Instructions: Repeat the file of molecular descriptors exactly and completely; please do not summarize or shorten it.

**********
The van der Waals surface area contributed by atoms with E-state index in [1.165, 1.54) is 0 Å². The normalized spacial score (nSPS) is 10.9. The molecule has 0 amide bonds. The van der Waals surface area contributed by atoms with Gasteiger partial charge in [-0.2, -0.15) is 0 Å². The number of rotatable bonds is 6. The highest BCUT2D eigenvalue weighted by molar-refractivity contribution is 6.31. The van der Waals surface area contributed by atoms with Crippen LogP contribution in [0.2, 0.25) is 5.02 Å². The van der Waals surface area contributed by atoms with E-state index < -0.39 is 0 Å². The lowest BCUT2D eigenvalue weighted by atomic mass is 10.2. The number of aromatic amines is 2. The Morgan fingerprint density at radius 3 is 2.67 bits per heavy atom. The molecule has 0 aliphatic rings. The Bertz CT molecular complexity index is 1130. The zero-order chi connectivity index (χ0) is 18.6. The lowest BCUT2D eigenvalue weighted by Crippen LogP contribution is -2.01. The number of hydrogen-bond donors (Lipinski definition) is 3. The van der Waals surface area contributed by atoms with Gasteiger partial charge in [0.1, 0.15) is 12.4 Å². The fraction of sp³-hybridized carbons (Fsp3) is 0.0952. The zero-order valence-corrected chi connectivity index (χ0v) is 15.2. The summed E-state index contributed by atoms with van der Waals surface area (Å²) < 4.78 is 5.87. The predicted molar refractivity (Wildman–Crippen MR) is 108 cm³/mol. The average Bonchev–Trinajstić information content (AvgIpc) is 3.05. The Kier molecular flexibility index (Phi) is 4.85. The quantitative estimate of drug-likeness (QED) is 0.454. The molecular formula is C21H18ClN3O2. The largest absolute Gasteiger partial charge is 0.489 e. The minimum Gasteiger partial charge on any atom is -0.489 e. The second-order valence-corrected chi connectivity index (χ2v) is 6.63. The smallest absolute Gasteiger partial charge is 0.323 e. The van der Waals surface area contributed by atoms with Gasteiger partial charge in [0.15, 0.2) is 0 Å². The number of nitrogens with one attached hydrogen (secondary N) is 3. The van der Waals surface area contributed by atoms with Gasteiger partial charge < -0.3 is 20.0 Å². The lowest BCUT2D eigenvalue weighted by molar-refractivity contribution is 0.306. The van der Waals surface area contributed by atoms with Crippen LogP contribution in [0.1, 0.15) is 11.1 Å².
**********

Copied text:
The van der Waals surface area contributed by atoms with E-state index in [1.165, 1.54) is 0 Å². The normalized spacial score (nSPS) is 10.9. The molecule has 0 amide bonds. The van der Waals surface area contributed by atoms with Gasteiger partial charge in [-0.2, -0.15) is 0 Å². The number of rotatable bonds is 6. The highest BCUT2D eigenvalue weighted by molar-refractivity contribution is 6.31. The van der Waals surface area contributed by atoms with Crippen LogP contribution in [0.2, 0.25) is 5.02 Å². The van der Waals surface area contributed by atoms with E-state index < -0.39 is 0 Å². The lowest BCUT2D eigenvalue weighted by atomic mass is 10.2. The number of aromatic amines is 2. The Morgan fingerprint density at radius 3 is 2.67 bits per heavy atom. The molecule has 0 aliphatic rings. The Bertz CT molecular complexity index is 1130. The zero-order chi connectivity index (χ0) is 18.6. The lowest BCUT2D eigenvalue weighted by Crippen LogP contribution is -2.01. The number of hydrogen-bond donors (Lipinski definition) is 3. The van der Waals surface area contributed by atoms with Gasteiger partial charge in [0.1, 0.15) is 12.4 Å². The fraction of sp³-hybridized carbons (Fsp3) is 0.0952. The zero-order valence-corrected chi connectivity index (χ0v) is 15.2. The summed E-state index contributed by atoms with van der Waals surface area (Å²) < 4.78 is 5.87. The predicted molar refractivity (Wildman–Crippen MR) is 108 cm³/mol. The average Bonchev–Trinajstić information content (AvgIpc) is 3.05. The Kier molecular flexibility index (Phi) is 4.85. The quantitative estimate of drug-likeness (QED) is 0.454. The molecular formula is C21H18ClN3O2. The largest absolute Gasteiger partial charge is 0.489 e. The minimum Gasteiger partial charge on any atom is -0.489 e. The second-order valence-corrected chi connectivity index (χ2v) is 6.63. The smallest absolute Gasteiger partial charge is 0.323 e. The van der Waals surface area contributed by atoms with Gasteiger partial charge in [0.15, 0.2) is 0 Å². The number of nitrogens with one attached hydrogen (secondary N) is 3. The van der Waals surface area contributed by atoms with Gasteiger partial charge < -0.3 is 20.0 Å². The lowest BCUT2D eigenvalue weighted by molar-refractivity contribution is 0.306. The van der Waals surface area contributed by atoms with Crippen LogP contribution in [0.1, 0.15) is 11.1 Å².